Unexpectedly, this has turned into Isilon Week here at the StorageMojo. I think everyone is excited by Isilon’s successful IPO, the first, I hope, of many for other storage startups.

I’ve already commented on Isilon’s surprisingly uninformative website. They have cool technology, so you’d think they’d want to talk about it. Maybe not talking about technology is how one has a successful IPO these days.

But wait! There’s more!
However, Isilon had a patent granted December 5, 2006 to inventors Sujal M. Patel (company founder), Paul A. Mikesell, Darren P. Schack and Aaron J. Passey. And wonder of wonders: the patent is surprisingly readable! If you’ve read many patents, most of them read like architecture papers rendered into insurance company legalese. The Isilon patent isn’t. It is still 15 pages of fine print, broken up by the USPTO’s really weird online publishing protocol, with the modules that make up the system dissected into an out-of-order presentation. But compared to most patents it is a paragon of clarity, even though a really dumb error crept in – see later in this post.

Some friends showed up; the 3-2-1 Margaritas started flowing: See you tomorrow!

OK, so it’s the day after tomorrow – and the search for storage nirvana continues . . . .

One caveat: I’m using the patent rather than a technical paper on the actual product to explicate Isilon’s architecture. Patents are typically written to embody a lot more functionality than the first gen products whose IP they are protecting. So what I’m describing here may or may not be part of Isilon’s shipping products. That said, my gut tells me that while there may be features that haven’t been implemented, the patent is, in fact, illustrative of the Isilon architecture. Isilon guys are welcome to chime in and correct any misperceptions. I see Isilon folks visiting regularly, so don’t be shy. Sujal?

Further, the patent actually covers what they call a “virtual hot spare”, but it seems to describe most of their system.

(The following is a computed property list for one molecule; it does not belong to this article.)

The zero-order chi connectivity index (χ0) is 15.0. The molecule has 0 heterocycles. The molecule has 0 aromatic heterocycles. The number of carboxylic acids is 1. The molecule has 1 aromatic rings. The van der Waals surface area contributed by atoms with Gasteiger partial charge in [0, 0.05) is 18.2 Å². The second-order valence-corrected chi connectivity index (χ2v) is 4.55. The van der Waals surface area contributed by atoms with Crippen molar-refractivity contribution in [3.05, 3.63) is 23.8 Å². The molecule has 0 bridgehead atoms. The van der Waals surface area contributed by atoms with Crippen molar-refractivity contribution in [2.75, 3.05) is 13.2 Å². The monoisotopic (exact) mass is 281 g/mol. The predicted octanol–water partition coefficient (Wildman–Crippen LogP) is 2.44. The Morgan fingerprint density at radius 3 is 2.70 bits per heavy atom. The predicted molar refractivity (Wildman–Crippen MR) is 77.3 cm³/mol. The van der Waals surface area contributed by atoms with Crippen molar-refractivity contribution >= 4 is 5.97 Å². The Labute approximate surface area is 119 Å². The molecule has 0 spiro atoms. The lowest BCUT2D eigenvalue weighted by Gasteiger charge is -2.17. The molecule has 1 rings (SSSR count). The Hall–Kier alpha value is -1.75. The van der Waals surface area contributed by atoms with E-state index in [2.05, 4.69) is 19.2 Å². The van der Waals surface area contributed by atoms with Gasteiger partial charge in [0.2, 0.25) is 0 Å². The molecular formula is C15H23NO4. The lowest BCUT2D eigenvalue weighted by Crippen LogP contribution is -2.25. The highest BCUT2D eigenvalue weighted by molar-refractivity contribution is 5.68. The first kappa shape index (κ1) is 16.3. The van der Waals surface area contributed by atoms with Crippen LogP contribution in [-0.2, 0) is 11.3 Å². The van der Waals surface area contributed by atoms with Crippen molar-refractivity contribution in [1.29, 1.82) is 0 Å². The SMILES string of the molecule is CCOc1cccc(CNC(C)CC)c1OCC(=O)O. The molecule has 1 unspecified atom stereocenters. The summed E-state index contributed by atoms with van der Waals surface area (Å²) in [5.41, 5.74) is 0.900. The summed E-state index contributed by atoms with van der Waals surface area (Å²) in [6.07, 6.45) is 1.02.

The Isilon layer cake recipe:
The core of Isilon’s offering is supposed to be the Intelligent File System (IFS). Using a standard NAS protocol, the user requests a file. That request goes to Isilon’s Linux-based server, where the kernal space Virtual File System receives the request. The VFS maintains a buffer cache that stores metadata generated by the lower layers of the IFS. The VFS layer talks to the Local File System layer, which

. . . maintains the hierarchical naming system of the file system and sends directory and filename requests to the layer below, the Local File Store layer. The Local File System layer handles metadata data structure lookup and management.

The Local File System layer speaks, in turn, to the Local File Store layer – don’t worry, the quiz will be open-book – which translates the logical data request to a specific block request. That request goes to the Storage Device layer, which hosts the disk driver.

That’s the description of the IFS. Notice anything missing?

Nothing coordinates IFS across the cluster. That piece is handled, according to the patent’s tortured taxonomy, by the Smart Storage Units. Which could be running their functionality in hardware, firmware or software. See what I mean about patent language? And this is a readable one!

Modular Smart Storage
The Smart Storage Unit (SSA) consists of a management module, a processing module, a cache, a stack and a storage device. The management module does about what you’d expect, monitoring and error logging and such.

The real work gets done in the processing module which consists of another set of modules:

  • Block allocation manager
  • Block cache module
  • Local block manager
  • Remote block manager
  • Block device module

Here’s a description of each:

  • Block allocation manager consists of three submodules